Beginning at the western bank of the Cumberland River and running all the way until the Bridgestone Arena, Nashville’s Lower Broadway stretches across downtown for four long, music-filled blocks. Honky-tonks line the streets, every last one of them stocked with a rotating lineup of bar bands and country-star hopefuls. Music kicks off around 10 a.m. and runs until 3 a.m., with nighttime crowds swelling to Mardi Gras levels every weekend. At first glance, the district looks like Nashville’s own version of musical nirvana and is one of the city’s most-visited destinations.
For those in search of original music, however, Lower Broadway leaves much to be desired. After all, this is “Cover Town,” a place where bands are expected to arrive to each gig with a setlist of country standards and pop/rock favorites. It’s no place for songwriting enthusiasts to get their fill of new music.
What’s a music fan to do? Fortunately, some of Nashville’s best listening rooms can be found just miles from Broadway’s neon lights, offering a different side of Music City for those willing to take a chance.
This is Nashville’s up-close-and-personal venue. Run by the owner of Nashville’s most popular record store, Grimey’s, this single-story venue is tucked into the ground floor of a narrow building. The room is cozy and compact with a stage that rises only a handful of inches off the ground. The result is an intimate venue that caters to locals and touring bands alike. It’s also the location of an infamous Metallica show in June 2008, when the rock band was traveling through Tennessee for a performance at Bonnaroo. On most nights, though, The Basement is one of the smallest, snuggest places to catch up-and-comers. If you’re on the other side of the Cumberland River, head to The Basement East, the largest music venue in East Nashville.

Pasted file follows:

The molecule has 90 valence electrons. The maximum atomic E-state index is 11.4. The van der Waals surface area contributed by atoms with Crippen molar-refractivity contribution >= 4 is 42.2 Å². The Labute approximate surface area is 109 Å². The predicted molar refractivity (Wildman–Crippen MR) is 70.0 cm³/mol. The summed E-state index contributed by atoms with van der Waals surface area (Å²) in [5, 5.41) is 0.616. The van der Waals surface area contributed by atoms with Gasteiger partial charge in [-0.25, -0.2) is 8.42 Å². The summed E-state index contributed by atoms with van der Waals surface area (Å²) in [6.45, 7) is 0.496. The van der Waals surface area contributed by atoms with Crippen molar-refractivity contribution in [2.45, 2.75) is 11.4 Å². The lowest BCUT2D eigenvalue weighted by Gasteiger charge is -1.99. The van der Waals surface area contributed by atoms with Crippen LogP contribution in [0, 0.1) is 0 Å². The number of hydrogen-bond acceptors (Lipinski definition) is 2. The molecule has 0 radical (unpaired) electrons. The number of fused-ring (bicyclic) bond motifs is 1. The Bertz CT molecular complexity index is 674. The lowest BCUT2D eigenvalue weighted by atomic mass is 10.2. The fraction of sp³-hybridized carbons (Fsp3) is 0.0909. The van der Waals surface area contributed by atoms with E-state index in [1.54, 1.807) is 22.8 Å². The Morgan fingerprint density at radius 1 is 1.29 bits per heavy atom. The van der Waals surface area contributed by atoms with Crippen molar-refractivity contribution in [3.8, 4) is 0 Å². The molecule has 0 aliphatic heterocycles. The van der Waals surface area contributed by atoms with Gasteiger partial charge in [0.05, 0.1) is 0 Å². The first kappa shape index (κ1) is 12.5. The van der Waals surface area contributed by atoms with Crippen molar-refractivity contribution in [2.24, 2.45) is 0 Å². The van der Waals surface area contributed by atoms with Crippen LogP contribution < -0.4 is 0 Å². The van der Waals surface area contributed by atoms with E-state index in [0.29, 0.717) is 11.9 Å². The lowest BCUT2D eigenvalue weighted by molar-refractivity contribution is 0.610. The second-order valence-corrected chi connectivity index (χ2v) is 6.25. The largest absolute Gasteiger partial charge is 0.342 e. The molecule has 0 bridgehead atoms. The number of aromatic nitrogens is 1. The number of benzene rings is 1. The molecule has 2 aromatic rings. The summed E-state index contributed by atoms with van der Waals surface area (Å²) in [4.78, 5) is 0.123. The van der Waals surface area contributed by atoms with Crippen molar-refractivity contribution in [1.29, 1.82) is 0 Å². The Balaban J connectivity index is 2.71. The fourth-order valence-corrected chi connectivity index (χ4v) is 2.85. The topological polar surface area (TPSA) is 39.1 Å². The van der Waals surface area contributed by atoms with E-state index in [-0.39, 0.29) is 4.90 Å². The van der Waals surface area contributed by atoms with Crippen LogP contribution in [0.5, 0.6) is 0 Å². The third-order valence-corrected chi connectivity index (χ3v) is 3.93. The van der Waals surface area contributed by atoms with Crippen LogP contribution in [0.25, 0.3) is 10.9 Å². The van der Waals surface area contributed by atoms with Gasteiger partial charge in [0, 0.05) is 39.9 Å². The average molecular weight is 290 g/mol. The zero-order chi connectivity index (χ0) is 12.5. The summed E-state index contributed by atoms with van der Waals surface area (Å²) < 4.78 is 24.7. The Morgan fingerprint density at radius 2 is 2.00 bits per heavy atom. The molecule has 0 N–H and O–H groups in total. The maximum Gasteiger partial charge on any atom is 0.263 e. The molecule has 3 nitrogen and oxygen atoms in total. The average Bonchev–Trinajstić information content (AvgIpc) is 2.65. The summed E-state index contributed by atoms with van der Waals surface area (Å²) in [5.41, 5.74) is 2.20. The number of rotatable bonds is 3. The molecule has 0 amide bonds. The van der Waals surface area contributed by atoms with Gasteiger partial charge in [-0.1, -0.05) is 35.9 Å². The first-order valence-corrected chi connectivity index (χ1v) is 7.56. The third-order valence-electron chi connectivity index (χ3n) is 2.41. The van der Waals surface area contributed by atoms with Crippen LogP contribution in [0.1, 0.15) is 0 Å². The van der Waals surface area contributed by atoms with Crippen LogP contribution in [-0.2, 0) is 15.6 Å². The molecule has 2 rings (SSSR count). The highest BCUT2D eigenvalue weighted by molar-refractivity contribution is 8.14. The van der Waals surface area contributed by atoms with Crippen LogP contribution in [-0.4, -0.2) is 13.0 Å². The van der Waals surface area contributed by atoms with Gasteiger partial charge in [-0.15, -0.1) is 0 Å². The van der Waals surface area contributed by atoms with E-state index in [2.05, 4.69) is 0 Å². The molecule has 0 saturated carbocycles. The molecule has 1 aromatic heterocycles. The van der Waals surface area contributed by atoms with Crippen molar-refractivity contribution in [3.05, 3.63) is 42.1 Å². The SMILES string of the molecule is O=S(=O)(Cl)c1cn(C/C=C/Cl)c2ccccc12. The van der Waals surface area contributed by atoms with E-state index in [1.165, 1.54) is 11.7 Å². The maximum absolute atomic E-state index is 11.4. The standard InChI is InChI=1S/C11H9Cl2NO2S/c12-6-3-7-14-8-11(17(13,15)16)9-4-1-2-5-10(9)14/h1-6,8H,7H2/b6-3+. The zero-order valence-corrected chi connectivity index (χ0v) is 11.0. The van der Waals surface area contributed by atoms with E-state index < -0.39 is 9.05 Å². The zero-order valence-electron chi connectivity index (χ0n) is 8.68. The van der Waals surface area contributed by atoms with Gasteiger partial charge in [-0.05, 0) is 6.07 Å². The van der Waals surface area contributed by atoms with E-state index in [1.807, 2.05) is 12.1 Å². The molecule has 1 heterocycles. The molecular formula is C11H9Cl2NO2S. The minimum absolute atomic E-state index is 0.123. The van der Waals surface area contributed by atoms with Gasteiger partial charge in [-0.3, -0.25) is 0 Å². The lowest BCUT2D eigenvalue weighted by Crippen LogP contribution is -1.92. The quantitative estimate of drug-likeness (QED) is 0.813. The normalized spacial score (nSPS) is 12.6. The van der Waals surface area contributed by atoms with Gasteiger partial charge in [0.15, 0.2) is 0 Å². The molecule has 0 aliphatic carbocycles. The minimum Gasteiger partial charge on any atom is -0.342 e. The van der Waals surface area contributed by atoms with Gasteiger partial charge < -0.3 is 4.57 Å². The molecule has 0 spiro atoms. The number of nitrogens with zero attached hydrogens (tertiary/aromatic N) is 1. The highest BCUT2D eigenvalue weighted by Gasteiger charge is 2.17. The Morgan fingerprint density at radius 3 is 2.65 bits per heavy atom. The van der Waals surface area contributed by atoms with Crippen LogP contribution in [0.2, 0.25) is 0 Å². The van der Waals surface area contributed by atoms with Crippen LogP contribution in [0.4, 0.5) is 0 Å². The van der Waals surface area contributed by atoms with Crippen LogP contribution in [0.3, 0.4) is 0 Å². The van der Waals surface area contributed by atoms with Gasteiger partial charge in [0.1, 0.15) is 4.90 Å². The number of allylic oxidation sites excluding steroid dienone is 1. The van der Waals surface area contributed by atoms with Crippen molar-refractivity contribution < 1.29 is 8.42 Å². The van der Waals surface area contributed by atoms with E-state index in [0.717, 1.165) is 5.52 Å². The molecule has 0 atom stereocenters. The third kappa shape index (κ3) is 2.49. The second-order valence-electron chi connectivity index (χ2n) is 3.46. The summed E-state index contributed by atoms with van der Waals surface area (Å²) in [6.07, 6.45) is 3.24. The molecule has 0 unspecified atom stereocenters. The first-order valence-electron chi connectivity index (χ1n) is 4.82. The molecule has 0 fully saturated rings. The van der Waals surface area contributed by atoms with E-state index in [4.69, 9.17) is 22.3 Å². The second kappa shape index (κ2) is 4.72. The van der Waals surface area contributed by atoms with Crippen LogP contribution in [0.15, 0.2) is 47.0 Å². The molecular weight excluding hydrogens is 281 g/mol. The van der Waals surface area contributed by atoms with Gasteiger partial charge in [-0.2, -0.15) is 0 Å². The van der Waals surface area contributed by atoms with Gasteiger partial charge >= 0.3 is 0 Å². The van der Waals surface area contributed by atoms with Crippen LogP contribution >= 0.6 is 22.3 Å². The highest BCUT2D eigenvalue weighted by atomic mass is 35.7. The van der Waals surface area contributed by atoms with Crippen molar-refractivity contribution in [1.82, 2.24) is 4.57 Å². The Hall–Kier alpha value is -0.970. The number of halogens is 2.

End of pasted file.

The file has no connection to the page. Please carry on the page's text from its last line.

Lady Gaga packed The 5 Spot for a private performance back in 2016, but this dive’s modestly-sized stage is usually occupied by local luminaries and mid-level touring acts. The vibe is unparalleled: cheap local beers, old show posters covering the walls, and a handful of local musicians behind the bar. The weekly “$2 Tuesday” concert series, hosted for years by songwriter Derek Hoke, can’t be beat. As far as East Nashville’s music community is concerned, this is ground zero.
With three venues—Mercy Lounge, Cannery Ballroom, and High Watt—stacked inside the same 19th-century warehouse, The Cannery Complex hosts as many as 2,000 music fans every night. The Ballroom, with its long wooden bar and tall stage, can hold the biggest crowd, while the 500-capacity Mercy Lounge is the oldest of the bunch, having hosted bands since 2003. Tired of country songs? These three venues host musicians of all stripes.
With tall ceilings and unbroken views of the stage from virtually every seat, City Winery is a high-scale venue serving gourmet food and wine. It’s great for a date night or special occasion. The entrée prices are steep, but the crystal-clear sound—and the food itself—is worth the price of admission (it varies depending on the night). Take it from the pros: Steve Earle plays here multiple times a year, and John Prine headlined a sold-out performance here during AmericanaFest 2018. If the show you’re heading to is sold-out, arrive early and look for street parking. Otherwise, the parking valet is mandatory, which can lead to long lines and exasperated patrons at the end of every show.
As one of the longest-running venues in a city filled with new development, The Bluebird is one of Nashville’s must-sees. Icons like Taylor Swift and Garth Brooks famously played some of their earliest gigs at The Bluebird, which only holds 90 people. Songwriters routinely perform in the middle of the venue’s only room, surrounded by the seated audience. This “writer’s round” arrangement has since made its way to many of Nashville’s listening rooms, but it originated here.
This is considered Nashville’s old-school bluegrass venue. Located in The Gulch neighborhood, which has become one of Nashville’s most densely-built areas over the past decades, The Station Inn now sits in the shadow of its skyscraper neighbors. Even so, this 40 year-old venue stands tall with history. Alison Krauss, Ricky Skaggs, and other legends have played here, while the frills-free decorations that line the inside—wood paneling and exposed ductwork—make The Station Inn look like posh downtown Nashville’s only country store.